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'Mr. Nobody' review: Chase the bear and turn back time

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Mr. Nobody


"Mr. Nobody" will be released on DVD and Blu-ray Tuesday, February 25.

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"Mr. Nobody" began its run on the festival circuit back in 2009 and was released on DVD and Blu-ray in Canada in late 2010. The film was finally released in theaters in the United States in November of 2013; although obviously it had a limited run. It had been nearly four years since this critic’s first viewing of the film, so it was in dire need of a revisit to see if it had held up over that inevitable passing of time that the film brings into question at every turn. For the most part, "Mr. Nobody" is still the fantastic yet abstract and surreal experience it was when it was first released.

In 2092, quasi-immortality and the regeneration of cells allow human beings to stay young forever. The last mortal on Earth named Nemo Nobody (Jared Leto) just turned 118, is on his deathbed, and is also completely surrounded by the media in order to illustrate how humans used to live. A young journalist with an appetite for the story of a lifetime sneaks into Nemo's room to get answers from this man from a forgotten time first hand. But Nemo's story is pure nonsense. He lives with one parent and then the other before being married to one woman one moment and spending his life seeking out a completely different woman the next. He has children yet never had any. He journeyed to Mars, but never actually existed at all. The perplexing tale told by an old man may just be pure insanity, but there's that slight chance that everything and nothing is happening at the same time and Nemo is the only person who's been able to navigate in absolutely every direction imaginable.

It's quite incredible looking back at Jared Leto's acting career. The Louisiana-born actor is mostly known for his roles in "American Psycho," "Requiem for a Dream," and "Lord of War" and Leto has currently been getting a ton of awards for his performance as the AIDS-stricken drag queen Rayon in "Dallas Buyers Club." Leto's performance in "Mr. Nobody" has shades of the impeccable talent Leto puts on full display in "Dallas Buyers Club." Leto not only plays different versions of himself in "Mr. Nobody," but the older version of himself is quite believable thanks not only to spectacular makeup effects but also because Leto is surprisingly convincing as an old man. With his trembling movements and the way his raspy vocals seem to quaver uncontrollably from just simply speaking of his extraordinary past, Leto illustrates that he's one of the most talented actors working today.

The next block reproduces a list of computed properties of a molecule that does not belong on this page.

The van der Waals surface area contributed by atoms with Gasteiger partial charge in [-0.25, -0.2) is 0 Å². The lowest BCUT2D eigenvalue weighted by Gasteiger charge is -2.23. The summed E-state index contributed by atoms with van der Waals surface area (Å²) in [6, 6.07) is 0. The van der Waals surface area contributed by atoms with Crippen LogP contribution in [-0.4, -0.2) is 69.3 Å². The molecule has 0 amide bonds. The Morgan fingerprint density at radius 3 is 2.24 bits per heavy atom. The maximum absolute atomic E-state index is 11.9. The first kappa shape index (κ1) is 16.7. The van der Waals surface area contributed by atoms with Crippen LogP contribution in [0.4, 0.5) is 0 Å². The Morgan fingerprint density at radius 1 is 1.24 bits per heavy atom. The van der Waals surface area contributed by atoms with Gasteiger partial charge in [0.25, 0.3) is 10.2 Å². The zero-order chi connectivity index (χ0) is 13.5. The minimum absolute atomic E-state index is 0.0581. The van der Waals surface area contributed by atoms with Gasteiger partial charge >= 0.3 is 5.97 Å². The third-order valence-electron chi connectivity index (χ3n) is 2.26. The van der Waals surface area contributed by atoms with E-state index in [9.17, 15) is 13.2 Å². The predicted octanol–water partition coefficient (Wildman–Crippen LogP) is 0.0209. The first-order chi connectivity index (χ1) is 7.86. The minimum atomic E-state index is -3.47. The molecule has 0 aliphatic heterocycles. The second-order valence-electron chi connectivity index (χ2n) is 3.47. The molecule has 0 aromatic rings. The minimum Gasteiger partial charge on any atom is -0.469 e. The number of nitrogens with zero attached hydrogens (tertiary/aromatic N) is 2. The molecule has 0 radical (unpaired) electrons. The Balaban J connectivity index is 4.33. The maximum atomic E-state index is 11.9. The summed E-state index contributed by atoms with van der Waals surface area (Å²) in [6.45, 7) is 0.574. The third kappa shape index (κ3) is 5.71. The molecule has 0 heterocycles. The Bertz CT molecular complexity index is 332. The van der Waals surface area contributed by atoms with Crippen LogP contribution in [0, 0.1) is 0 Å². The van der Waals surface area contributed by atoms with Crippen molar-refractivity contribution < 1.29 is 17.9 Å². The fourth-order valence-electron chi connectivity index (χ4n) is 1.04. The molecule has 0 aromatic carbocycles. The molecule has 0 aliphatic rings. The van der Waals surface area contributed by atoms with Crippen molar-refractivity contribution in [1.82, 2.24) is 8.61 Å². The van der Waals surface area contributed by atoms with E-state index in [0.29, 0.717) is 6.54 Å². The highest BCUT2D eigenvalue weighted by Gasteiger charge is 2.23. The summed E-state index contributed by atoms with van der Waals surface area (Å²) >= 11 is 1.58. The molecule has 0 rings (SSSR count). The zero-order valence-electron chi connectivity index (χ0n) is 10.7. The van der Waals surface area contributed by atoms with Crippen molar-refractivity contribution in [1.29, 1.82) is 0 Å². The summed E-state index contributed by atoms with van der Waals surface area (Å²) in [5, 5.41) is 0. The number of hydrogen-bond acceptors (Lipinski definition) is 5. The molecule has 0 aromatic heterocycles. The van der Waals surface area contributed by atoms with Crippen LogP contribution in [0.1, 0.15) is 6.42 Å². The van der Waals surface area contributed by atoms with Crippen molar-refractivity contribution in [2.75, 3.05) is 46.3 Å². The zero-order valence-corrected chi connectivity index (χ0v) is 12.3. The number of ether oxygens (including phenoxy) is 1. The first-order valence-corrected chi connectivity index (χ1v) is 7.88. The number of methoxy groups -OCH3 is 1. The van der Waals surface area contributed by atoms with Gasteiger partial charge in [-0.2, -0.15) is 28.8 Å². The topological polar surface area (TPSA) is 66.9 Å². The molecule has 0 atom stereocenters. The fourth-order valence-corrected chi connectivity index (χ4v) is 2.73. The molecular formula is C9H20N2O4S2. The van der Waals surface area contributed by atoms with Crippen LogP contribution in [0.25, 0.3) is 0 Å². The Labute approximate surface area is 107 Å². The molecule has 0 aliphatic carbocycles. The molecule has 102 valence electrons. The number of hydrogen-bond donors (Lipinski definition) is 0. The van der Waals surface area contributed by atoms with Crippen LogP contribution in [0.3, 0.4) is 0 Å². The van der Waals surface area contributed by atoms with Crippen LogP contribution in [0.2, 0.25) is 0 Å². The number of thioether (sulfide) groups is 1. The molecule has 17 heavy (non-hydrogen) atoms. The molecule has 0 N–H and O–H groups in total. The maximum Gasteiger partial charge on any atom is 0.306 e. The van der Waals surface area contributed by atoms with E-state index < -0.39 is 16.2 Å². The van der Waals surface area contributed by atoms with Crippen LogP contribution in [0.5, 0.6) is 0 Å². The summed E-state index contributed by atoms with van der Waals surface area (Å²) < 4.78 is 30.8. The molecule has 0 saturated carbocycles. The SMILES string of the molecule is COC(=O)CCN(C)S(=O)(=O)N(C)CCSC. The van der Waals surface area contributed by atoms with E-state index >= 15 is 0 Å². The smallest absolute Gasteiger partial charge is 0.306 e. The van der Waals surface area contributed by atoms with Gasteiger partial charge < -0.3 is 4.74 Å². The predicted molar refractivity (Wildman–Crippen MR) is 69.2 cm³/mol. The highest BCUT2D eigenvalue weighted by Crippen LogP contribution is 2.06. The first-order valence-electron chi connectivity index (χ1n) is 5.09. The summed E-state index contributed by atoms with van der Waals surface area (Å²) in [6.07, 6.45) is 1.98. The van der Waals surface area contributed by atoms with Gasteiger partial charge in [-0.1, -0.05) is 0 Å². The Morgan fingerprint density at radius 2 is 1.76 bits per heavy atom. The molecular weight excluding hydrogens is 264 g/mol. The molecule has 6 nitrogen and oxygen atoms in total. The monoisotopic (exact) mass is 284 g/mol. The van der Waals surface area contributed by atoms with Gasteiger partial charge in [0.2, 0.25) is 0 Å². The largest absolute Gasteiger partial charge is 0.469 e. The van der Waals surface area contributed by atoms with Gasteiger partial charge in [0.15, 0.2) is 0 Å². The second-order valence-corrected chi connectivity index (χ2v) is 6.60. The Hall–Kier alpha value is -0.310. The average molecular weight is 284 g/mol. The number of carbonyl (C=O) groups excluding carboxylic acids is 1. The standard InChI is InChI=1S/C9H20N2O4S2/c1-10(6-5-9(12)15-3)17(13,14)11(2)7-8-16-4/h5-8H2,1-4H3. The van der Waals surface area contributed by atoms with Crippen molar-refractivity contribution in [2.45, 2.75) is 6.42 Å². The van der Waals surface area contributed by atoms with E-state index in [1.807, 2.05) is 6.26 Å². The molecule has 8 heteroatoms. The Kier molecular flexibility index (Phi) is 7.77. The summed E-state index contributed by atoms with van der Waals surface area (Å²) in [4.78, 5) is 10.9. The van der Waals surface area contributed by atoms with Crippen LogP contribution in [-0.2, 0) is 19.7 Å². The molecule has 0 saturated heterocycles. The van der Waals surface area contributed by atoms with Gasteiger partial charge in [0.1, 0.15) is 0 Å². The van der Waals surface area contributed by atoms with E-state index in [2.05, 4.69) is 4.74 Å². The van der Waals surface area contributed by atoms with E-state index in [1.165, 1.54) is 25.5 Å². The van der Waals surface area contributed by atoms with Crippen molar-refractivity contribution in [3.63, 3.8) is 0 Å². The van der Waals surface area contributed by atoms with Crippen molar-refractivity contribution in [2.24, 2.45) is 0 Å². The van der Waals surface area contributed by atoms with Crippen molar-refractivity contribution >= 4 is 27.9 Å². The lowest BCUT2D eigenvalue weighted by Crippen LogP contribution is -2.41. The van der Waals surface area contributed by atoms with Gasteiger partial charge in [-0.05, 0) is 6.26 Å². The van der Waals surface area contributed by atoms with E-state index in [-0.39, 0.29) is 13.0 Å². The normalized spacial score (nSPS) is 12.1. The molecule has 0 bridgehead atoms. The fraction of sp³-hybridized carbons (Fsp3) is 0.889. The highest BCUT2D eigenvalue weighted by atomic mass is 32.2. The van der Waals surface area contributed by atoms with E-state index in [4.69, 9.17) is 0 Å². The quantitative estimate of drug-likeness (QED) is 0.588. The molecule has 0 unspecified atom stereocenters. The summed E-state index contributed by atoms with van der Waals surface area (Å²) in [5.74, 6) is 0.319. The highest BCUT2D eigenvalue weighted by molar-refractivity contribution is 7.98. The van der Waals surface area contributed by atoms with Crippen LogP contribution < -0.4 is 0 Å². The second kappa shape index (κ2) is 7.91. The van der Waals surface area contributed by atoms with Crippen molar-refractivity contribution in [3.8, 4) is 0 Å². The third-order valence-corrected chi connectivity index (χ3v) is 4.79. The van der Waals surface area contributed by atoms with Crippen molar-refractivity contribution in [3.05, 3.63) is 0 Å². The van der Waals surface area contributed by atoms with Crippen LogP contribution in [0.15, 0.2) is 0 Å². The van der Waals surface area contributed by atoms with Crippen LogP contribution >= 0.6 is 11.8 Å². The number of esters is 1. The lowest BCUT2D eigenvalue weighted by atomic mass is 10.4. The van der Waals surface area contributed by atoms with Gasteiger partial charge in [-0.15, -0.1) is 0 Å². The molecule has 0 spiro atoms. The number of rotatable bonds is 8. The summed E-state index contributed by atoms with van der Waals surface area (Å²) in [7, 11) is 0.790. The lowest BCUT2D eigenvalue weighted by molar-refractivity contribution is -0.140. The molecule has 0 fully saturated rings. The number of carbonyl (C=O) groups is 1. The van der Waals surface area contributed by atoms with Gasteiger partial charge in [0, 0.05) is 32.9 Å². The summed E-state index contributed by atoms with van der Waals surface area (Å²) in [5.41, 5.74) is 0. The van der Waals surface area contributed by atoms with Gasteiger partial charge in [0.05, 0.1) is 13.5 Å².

The science fiction drama by Belgian director Jaco Van Dormael has a way of making you question your existence quite literally. The film often brings in the movement of time; why does it always have to move forward? Can it be manipulated? "Mr. Nobody" looks at every possible decision a specific individual can make in their lifetime and how those lives are affected by every decision he or she has made. It's a lot to take in and it's even more to find yourself contemplating, but the film stays with you for that reason alone. It's practically guaranteed you'll reflect on what you've done in your lifetime once "Mr. Nobody" ends and what could have been if you had just taken a different path. No matter how drastic or minuscule those changes might be, your life would be forever altered because of them.

However, there are a few setbacks that stick out after seeing the film a second time; the main issue being that the duration is a bit too long. Sitting at nearly 160 minutes, "Mr. Nobody" does tend to drag quite a bit at times especially when such a large portion of the film is devoted to a teenage Nemo (portrayed by Toby Regbo) and his crush Anna (Juno Temple) rolling around under sheets in their underwear and chasing each other's genitals when they are practically brother and sister. Sarah Polley will also infuriate you. The Elise character cries at absolutely everything and is crippled by depression, but her griping of wondering what the problem is and being a bad parent could probably be solved by getting up and not drowning in a violent tantrum puddle of her own epiphora every time she's on screen.

Pondering your existence and realizing that not making a decision is the only decision are a few of the things "Mr. Nobody" touches on. You're where you are right now because of certain decisions you made in your life. But where would you be if you had lived with your dad instead of your mom growing up? Or if you married someone else? The possibilities are endless and "Mr. Nobody" portrays those what if scenarios flawlessly.

Complex, visually stunning, and pleasantly convoluted in an enjoyable sense, "Mr. Nobody" is a film that seems like it can't be confined to one genre and while time flows in one continuous direction "Mr. Nobody" makes it a point to constantly pedal in the opposite direction. Let your mind wander and drift into the bowels of yourself while viewing the bizarre, dreamlike, and intricate sequences of "Mr. Nobody."


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